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Big Oil sees cash coming in, but investors won’t get it yet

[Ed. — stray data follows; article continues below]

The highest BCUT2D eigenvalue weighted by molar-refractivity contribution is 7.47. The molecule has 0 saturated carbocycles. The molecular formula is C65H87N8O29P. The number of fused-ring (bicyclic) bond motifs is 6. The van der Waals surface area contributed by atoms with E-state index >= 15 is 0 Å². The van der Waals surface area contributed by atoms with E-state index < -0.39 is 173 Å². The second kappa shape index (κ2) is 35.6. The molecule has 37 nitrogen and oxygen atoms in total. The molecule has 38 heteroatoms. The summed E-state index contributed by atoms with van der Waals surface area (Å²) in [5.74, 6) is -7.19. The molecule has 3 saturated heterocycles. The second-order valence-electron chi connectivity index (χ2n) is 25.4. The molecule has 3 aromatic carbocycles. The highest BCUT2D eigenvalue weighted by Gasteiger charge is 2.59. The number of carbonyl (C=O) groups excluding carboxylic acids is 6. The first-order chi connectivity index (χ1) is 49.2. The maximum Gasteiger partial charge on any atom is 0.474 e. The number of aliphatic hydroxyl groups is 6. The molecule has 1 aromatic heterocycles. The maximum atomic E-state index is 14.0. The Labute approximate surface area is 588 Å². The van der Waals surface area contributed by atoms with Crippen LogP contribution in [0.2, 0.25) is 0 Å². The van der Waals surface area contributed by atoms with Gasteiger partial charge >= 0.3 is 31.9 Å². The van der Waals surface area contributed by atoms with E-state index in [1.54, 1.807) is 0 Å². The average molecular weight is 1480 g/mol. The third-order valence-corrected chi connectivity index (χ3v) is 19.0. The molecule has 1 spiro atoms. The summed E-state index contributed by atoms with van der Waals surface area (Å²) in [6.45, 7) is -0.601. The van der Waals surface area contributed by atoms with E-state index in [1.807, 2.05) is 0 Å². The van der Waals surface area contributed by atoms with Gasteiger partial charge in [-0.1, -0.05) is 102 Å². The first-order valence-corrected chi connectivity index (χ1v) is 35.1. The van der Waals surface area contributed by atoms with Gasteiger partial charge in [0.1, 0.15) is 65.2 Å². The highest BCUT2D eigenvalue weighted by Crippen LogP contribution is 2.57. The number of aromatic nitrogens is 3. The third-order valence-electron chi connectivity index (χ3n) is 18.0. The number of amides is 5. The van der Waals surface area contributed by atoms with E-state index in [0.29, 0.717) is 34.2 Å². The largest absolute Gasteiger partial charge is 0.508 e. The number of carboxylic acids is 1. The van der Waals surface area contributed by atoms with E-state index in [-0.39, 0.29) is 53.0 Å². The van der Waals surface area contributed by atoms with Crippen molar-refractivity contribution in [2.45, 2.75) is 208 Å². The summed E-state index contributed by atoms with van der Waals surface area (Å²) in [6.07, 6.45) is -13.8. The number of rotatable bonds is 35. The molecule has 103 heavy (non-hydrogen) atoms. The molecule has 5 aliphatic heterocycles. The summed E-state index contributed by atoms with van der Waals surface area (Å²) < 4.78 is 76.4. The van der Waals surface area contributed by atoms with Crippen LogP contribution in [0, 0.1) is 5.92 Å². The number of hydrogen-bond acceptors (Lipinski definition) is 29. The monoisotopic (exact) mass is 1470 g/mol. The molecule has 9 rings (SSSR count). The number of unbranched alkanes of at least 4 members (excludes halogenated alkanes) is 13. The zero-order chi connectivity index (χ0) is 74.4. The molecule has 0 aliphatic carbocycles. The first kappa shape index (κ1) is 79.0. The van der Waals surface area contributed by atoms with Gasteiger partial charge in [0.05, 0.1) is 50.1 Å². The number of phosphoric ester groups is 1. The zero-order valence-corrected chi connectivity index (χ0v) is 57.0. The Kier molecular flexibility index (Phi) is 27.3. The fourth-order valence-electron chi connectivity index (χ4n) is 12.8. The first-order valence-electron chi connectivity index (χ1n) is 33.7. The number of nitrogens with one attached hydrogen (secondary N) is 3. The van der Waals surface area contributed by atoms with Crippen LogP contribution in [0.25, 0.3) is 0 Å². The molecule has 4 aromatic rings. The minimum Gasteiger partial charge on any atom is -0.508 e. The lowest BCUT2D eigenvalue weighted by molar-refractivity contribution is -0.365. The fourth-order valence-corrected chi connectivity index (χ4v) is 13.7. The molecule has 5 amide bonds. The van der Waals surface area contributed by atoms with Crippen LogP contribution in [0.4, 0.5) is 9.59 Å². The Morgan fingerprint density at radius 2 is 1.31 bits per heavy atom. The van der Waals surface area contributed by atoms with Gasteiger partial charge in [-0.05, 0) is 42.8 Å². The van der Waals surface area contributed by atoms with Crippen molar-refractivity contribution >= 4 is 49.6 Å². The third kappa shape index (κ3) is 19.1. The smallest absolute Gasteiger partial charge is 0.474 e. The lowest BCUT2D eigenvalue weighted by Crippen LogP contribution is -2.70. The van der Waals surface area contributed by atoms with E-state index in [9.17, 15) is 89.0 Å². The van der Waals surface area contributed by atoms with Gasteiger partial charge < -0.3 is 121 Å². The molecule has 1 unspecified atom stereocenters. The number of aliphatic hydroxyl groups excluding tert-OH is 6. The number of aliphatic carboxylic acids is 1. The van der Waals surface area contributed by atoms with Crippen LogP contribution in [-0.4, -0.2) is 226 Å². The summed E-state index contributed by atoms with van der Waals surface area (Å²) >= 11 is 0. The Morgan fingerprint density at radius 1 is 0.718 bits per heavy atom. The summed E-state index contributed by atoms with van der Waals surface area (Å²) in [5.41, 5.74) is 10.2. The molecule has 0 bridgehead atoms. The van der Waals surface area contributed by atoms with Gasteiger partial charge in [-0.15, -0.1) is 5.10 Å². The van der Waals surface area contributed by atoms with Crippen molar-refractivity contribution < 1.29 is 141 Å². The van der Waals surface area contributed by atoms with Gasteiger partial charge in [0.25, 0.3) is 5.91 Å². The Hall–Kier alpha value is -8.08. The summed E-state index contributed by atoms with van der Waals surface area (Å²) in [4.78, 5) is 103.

(Bloomberg) – After one of the toughest years in oil industry history, crude oil prices have rebounded and big producers are finally starting to generate cash. Investors really want to get their hands on it, but most will likely be disappointed. This is because the pandemic created a debt inheritance for the world’s largest international oil companies, many of whom borrowed to fund their dividends when prices collapsed. For Exxon Mobil Corp. and Total SE, which took the financial burden of maintaining shareholder payouts last year, will use any additional money to reduce debt. Chevron Corp. and Royal Dutch Shell Plc have announced that they will resume buybacks, but not yet. Only BP Plc ignores the possibility that shareholder returns could soon improve after a year and a half flip-flop over payout policy. Next week’s first quarter results should show a significant improvement in both earnings and cash flow after an emergency in 2020, but likely nothing that would change investor disenchantment with oil companies. “They are only attractive to a limited extent as long-term investments because they cannot demonstrate that they can deliver sustainable cash flow and return it on a sustainable basis. “Said Christyan Malek, Head of EMEA Oil and Gas at JPMorgan Chase & Co ..” The key is consistency. We haven’t had any. “The first quarter will be a turning point for the industry, according to JPMorgan. Company data and estimates compiled by Bloomberg show that free cash flow – remaining after operating expenses and investments – will increase to $ 80 billion this year for the five super majors, compared to about $ 4 billion in 2020. Shell will be at the top, at around $ 22 billion, Exxon will total $ 19 billion, and even the lowest-ranking BP will be around $ 11 billion. That will be enough for each of the five majors to cover their planned dividends for 2021 and collectively have more than $ 35 billion left. It is unclear how much of this could end up in shareholders’ pockets. Strong free cash flow in the first quarter will vary, ”said Will Hares, analyst at Bloomberg Intelligence. “BP has reached its debt target and will announce the resumption of buybacks. Shell has announced a small increase in its dividend, but buybacks are unlikely to resume given its net debt target of $ 65 billion. BP’s buybacks After increasing its dividend by 2.4% in February 2020 and halving the payout just six months later, BP has come under pressure to prove it can deliver reliable returns to shareholders. The shares of the London-based company have had the worst performance of its peer group over the past 12 months. Even its chief executive officer, Bernard Looney, has acknowledged that investors are wondering if BP can push through its reinvention for the low-carbon age. Earlier this month, BP managed to positively differentiate itself from its peers and give the clearest signal of impending buybacks. The company said it achieved its goal of cutting net debt to $ 35 billion about a year earlier than expected and will release an update to its share buyback schedule on Tuesday when it opens Big Oil’s earnings season. This is a significant increase in the urgency to improve shareholder returns. Back in August, BP set a goal of returning 60% of excess cash to investors fifth on the priority list after funding the dividend, reducing net debt, shifting spending to low-carbon projects, and spending on nuclear oil and gas, their peers Stocks that have done better over the past year are not moving as fast. France’s Total, the only oil major in the region to keep its dividend last year, has stated that any extra money from higher oil prices will be used to reduce debt. The next priority will be to increase investments in renewable energy to around 25% of the total budget. Buybacks will only take place afterwards. Shell announced a 4% increase in dividend in October after cutting its payout by two-thirds earlier in the year. The aim is to reduce net debt by $ 10 billion before giving any additional money back to shareholders. Banks like Citigroup Inc. and HSBC Holdings Plc assume this won’t happen until 2022, as net debt rose to $ 75 billion in the final quarter of 2020. Unlike BP and Shell, the North American majors managed to keep their payouts intact until 2020, but at a high cost. Exxon’s mountain of debt rose 40% to $ 73 billion during the pandemic, prompting Moody’s Investors Service to downgrade the company’s bonds twice in the past 12 months. The Texas-based giant expects to return to profits after four consecutive quarters of losses in the first three months of 2021. The company has announced that it will hold on to its annual dividend of $ 15 billion while paying off the debt if oil and gas prices stay at current levels. JPMorgan sees Exxon’s free cash flow spike to $ 19.6 billion this year, which is a sizable surplus to reduce borrowing. Of the five super majors, according to HSBC analyst Gordon, Chevron has the best record and “strong prospects” for a share buyback Gray. The California-based company said in March that it should generate $ 25 billion in free cash beyond its dividend by 2025 if Brent crude oil stays at $ 60. The oil majors’ focus on investing satisfaction and healing their financial wounds comes largely at the expense of investing in their core businesses. As the pandemic spread over the past year, companies cut their spending to the lowest combined level in 15 years, according to Bloomberg Intelligence. The stranglehold continues this year, with investment likely to increase only marginally despite the recovery in oil. Chevron and Exxon both completed spending plans at radically reduced levels through 2025. Total has slightly increased its investment budget for this year. While BP and Shell have set a hard cap on spending. While the combination of higher oil prices, rock bottom spending, and asset sales cause the surge in cash flow that can help solve the super majors’ short-term problems, it can cause long-term headaches. Shell admitted earlier this month that it is not investing enough in new projects to offset the natural decline in production from its existing oil and gas fields. The majors “quench shareholders’ thirst for returns on money,” said Russ Mold, investment director at AJ Glocke. In the long run, “Investment cuts, debt, and divestments could do just as much harm, if not more, than good, and none is truly sustainable.” For more articles like this, visit bloomberg.com. 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